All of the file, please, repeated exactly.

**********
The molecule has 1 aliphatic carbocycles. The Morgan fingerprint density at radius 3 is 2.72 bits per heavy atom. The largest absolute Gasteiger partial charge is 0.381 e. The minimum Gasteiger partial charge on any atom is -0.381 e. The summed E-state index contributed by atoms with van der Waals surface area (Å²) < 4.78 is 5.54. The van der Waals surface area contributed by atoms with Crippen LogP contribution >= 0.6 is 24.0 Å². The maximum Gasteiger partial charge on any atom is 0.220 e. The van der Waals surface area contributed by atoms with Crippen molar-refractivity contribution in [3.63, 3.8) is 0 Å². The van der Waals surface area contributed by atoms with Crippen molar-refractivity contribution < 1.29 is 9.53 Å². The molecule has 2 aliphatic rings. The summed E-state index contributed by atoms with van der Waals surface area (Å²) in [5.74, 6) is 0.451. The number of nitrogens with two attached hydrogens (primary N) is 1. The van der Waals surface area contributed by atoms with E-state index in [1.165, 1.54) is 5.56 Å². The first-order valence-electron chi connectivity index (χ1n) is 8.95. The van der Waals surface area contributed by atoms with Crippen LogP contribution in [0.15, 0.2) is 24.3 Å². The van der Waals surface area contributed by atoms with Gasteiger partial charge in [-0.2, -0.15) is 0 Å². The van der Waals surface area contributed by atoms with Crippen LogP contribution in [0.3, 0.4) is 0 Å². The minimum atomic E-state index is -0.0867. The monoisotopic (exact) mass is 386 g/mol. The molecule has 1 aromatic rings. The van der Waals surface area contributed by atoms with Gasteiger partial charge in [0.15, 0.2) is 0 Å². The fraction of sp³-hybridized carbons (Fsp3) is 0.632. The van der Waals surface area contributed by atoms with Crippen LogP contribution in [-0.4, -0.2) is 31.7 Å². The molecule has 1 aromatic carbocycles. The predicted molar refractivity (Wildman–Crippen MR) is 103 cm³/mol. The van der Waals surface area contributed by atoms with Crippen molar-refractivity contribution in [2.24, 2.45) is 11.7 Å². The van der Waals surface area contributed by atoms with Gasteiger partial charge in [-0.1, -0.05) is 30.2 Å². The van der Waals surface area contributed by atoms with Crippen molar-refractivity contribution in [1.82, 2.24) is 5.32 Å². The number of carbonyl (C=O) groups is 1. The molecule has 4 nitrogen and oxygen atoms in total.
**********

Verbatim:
The molecule has 1 aliphatic carbocycles. The Morgan fingerprint density at radius 3 is 2.72 bits per heavy atom. The largest absolute Gasteiger partial charge is 0.381 e. The minimum Gasteiger partial charge on any atom is -0.381 e. The summed E-state index contributed by atoms with van der Waals surface area (Å²) < 4.78 is 5.54. The van der Waals surface area contributed by atoms with Crippen LogP contribution >= 0.6 is 24.0 Å². The maximum Gasteiger partial charge on any atom is 0.220 e. The van der Waals surface area contributed by atoms with Crippen molar-refractivity contribution in [3.63, 3.8) is 0 Å². The van der Waals surface area contributed by atoms with Crippen molar-refractivity contribution < 1.29 is 9.53 Å². The molecule has 2 aliphatic rings. The summed E-state index contributed by atoms with van der Waals surface area (Å²) in [5.74, 6) is 0.451. The number of nitrogens with two attached hydrogens (primary N) is 1. The van der Waals surface area contributed by atoms with E-state index in [1.165, 1.54) is 5.56 Å². The first-order valence-electron chi connectivity index (χ1n) is 8.95. The van der Waals surface area contributed by atoms with Crippen LogP contribution in [0.15, 0.2) is 24.3 Å². The van der Waals surface area contributed by atoms with Gasteiger partial charge in [-0.2, -0.15) is 0 Å². The van der Waals surface area contributed by atoms with Crippen LogP contribution in [0.3, 0.4) is 0 Å². The minimum atomic E-state index is -0.0867. The monoisotopic (exact) mass is 386 g/mol. The molecule has 1 aromatic rings. The van der Waals surface area contributed by atoms with Gasteiger partial charge in [0.15, 0.2) is 0 Å². The fraction of sp³-hybridized carbons (Fsp3) is 0.632. The van der Waals surface area contributed by atoms with Crippen LogP contribution in [-0.4, -0.2) is 31.7 Å². The molecule has 1 aromatic carbocycles. The predicted molar refractivity (Wildman–Crippen MR) is 103 cm³/mol. The van der Waals surface area contributed by atoms with Crippen molar-refractivity contribution in [2.24, 2.45) is 11.7 Å². The van der Waals surface area contributed by atoms with Gasteiger partial charge in [-0.1, -0.05) is 30.2 Å². The van der Waals surface area contributed by atoms with Crippen molar-refractivity contribution in [1.82, 2.24) is 5.32 Å². The number of carbonyl (C=O) groups is 1. The molecule has 4 nitrogen and oxygen atoms in total.